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NGO Forum for Health - Mental Health and Psychosocial Working Group
Global Mental Health Briefing, Friday 8 July 2011 EMDR Therapy for Trauma and Beyond:
Individual Treatment Applications and Global Humanitarian Outreach
[Notes prepared by Maria Van Heestra, WCC] Dr. Francine Shapiro:
Negative life experiences can have as much or more impact on one's life than acute violent traumatic events such as war, natural disasters, rape, kidnapping etc. If one goes back in one's memory and can still remember the incident, it means one has not yet processed it and it could be affecting one in ways you do not suspect. EMDR enables access to this memory so that it can be processed, so you can get rid of the pain and avoid resorting to destructive behaviors (e.g. drug addiction, becoming a victimizer etc.) to do so. There are also intergenerational effects of trauma: children suffering the effects of the trauma experienced by their parents. EMDR aims to tackle this also. The main problem is unprocessed emotion. For example, when we meet a new person who triggers unpleasant memories owing to the association of some characteristic with that person, this could create a problem with relating to that person through no fault of the person him/herself. The effectiveness of EMDR has been evidenced through 22 randomized controlled studies. An example of EMDR therapy on a person who had experienced the trauma of an earthquake revealed that the therapy elicited other traumatic events form the person’s past which, although unrelated, were linked in the person's mind. The foundation of EMDR therapy is the same for adults as for children. Its advantages are that it is relatively short, which also makes it less costly, and the patient need not focus exclusively on the major traumatic incident that was the reason for doing the therapy; rather the mind is allowed to wander where it wants. Furthermore, the patient is not obliged to recall all the details of the memories that come up, which makes possible to be culturally sensitive. For example for rape victims in Congo the women do not have to talk about it; the processing happens internally. Physically EMDR has been shown to increase the volume of the hippocampus. Comparison with Prozac showed it to more effective, particularly in the longer term (in the follow-up). It has been applied in cases of mothers who cannot feel love for their child, child molesters who often have themselves been molested in the past (as they feel guilt and see the children they molest as being the perpetrators), chronic pain such as in phantom limbs etc. It has been used with success in the Marmora earthquake in Turkey, in ACEH in Indonesia both for the trauma of the tsunami and the civil war that was going on at the time, earthquake in Mexico. Group training was used in Italy and Latin America. Memories and future thinking are highly inter-related. Unhealed trauma prevents us from having a positive vision of the future. EMDR Humanitarian Assistance Programmes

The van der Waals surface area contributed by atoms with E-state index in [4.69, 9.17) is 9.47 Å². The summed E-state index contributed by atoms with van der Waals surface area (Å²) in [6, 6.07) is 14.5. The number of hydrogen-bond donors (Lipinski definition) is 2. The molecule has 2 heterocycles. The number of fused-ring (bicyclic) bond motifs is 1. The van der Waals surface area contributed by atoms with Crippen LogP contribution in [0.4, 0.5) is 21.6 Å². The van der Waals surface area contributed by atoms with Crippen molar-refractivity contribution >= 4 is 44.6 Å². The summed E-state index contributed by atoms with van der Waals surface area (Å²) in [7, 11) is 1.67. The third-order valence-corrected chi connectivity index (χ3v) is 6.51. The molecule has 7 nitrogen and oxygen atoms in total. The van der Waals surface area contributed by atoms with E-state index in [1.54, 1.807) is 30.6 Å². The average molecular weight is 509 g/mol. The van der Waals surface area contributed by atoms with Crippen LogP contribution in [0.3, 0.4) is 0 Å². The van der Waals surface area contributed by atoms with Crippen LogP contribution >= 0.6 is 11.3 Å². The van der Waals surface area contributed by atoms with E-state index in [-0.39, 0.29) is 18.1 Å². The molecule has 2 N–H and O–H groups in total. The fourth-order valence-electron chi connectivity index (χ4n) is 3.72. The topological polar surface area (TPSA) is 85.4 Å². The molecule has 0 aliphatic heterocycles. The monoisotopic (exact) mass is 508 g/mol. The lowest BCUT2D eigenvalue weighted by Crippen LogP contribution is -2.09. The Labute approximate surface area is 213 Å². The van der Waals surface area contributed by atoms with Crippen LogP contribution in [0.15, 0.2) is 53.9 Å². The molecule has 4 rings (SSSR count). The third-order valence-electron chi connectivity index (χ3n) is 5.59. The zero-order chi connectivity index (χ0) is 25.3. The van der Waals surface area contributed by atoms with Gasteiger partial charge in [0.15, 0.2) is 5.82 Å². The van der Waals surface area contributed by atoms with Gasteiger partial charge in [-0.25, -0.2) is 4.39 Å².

Carol Martin:
EMDR HAP, which was established in 1995 by EMDR educators, now has over 12,000 clinicians trained in EMDR in the USA and some 2,000 outside the USA, as well as volunteers. It is a treatment that works. Their mission is to build capacity in needy countries to do evidence-based treatments in a culturally appropriate manner. EMDR has been used successfully in Haiti and the WHO has documented the fact that untreated mental health conditions leads to low productivity. In general treatment of mental health conditions is related to level of development, with reduced mental health in lesser developed countries. Discussion
Q.: In reference to eliciting other past trauma, can one treat an adult without
reworking the past trauma?

A: It's possible to minimize the process so the patient does not get overwhelmed. One must adapt to the client. There are stabilization techniques and also a generalization process, i.e. dealing with one type of incident impacts on other similar events. It is relatively rapid, which is important in humanitarian situations where the beneficiary is often living far away. Q: What type of professionals would receive this training?
A: There are two situations: 1) in the USA it would be the licensed mental health professionals, such as psychiatrists, psychologists, social workers, and certain techniques can be taught to para-professionals. 2) In other countries it is advisable to train a variety of professionals as there may not be very many trained mental health specialists. The idea is to develop a sort of "EMDR without borders". For example EMDR-trained people in Israel may work in Palestine and visa versa, thus contributing to avoiding anger building up. Q: What type of training goes to licensed versus para-professionals?